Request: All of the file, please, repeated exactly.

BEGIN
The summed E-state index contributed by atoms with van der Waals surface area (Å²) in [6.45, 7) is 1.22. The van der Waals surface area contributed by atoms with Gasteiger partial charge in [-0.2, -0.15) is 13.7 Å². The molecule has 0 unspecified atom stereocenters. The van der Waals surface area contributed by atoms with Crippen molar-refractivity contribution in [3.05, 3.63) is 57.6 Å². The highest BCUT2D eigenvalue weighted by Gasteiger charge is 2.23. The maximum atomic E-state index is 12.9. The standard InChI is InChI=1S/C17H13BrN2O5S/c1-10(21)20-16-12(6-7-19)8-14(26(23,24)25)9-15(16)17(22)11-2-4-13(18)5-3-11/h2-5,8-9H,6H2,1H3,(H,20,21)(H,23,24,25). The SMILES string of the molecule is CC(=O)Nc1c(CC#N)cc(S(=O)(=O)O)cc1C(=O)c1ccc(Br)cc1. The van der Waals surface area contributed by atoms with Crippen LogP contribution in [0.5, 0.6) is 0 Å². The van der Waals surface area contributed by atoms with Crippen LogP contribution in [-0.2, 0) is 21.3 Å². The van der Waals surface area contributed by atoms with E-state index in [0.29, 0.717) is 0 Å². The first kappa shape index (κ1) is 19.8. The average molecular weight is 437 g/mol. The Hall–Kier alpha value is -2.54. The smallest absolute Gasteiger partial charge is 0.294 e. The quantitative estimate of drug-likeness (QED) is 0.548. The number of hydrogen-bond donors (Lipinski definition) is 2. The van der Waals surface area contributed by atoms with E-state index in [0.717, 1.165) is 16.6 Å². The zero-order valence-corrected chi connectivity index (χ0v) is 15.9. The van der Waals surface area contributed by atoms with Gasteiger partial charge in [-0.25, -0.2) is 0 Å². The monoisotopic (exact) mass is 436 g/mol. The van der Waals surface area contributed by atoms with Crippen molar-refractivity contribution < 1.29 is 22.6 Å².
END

The summed E-state index contributed by atoms with van der Waals surface area (Å²) in [6.45, 7) is 1.22. The van der Waals surface area contributed by atoms with Gasteiger partial charge in [-0.2, -0.15) is 13.7 Å². The molecule has 0 unspecified atom stereocenters. The van der Waals surface area contributed by atoms with Crippen molar-refractivity contribution in [3.05, 3.63) is 57.6 Å². The highest BCUT2D eigenvalue weighted by Gasteiger charge is 2.23. The maximum atomic E-state index is 12.9. The standard InChI is InChI=1S/C17H13BrN2O5S/c1-10(21)20-16-12(6-7-19)8-14(26(23,24)25)9-15(16)17(22)11-2-4-13(18)5-3-11/h2-5,8-9H,6H2,1H3,(H,20,21)(H,23,24,25). The SMILES string of the molecule is CC(=O)Nc1c(CC#N)cc(S(=O)(=O)O)cc1C(=O)c1ccc(Br)cc1. The van der Waals surface area contributed by atoms with Crippen LogP contribution in [0.5, 0.6) is 0 Å². The van der Waals surface area contributed by atoms with Crippen LogP contribution in [-0.2, 0) is 21.3 Å². The van der Waals surface area contributed by atoms with E-state index in [0.29, 0.717) is 0 Å². The first kappa shape index (κ1) is 19.8. The average molecular weight is 437 g/mol. The Hall–Kier alpha value is -2.54. The smallest absolute Gasteiger partial charge is 0.294 e. The quantitative estimate of drug-likeness (QED) is 0.548. The number of hydrogen-bond donors (Lipinski definition) is 2. The van der Waals surface area contributed by atoms with E-state index in [0.717, 1.165) is 16.6 Å². The zero-order valence-corrected chi connectivity index (χ0v) is 15.9. The van der Waals surface area contributed by atoms with Gasteiger partial charge in [-0.25, -0.2) is 0 Å². The monoisotopic (exact) mass is 436 g/mol. The van der Waals surface area contributed by atoms with Crippen molar-refractivity contribution < 1.29 is 22.6 Å².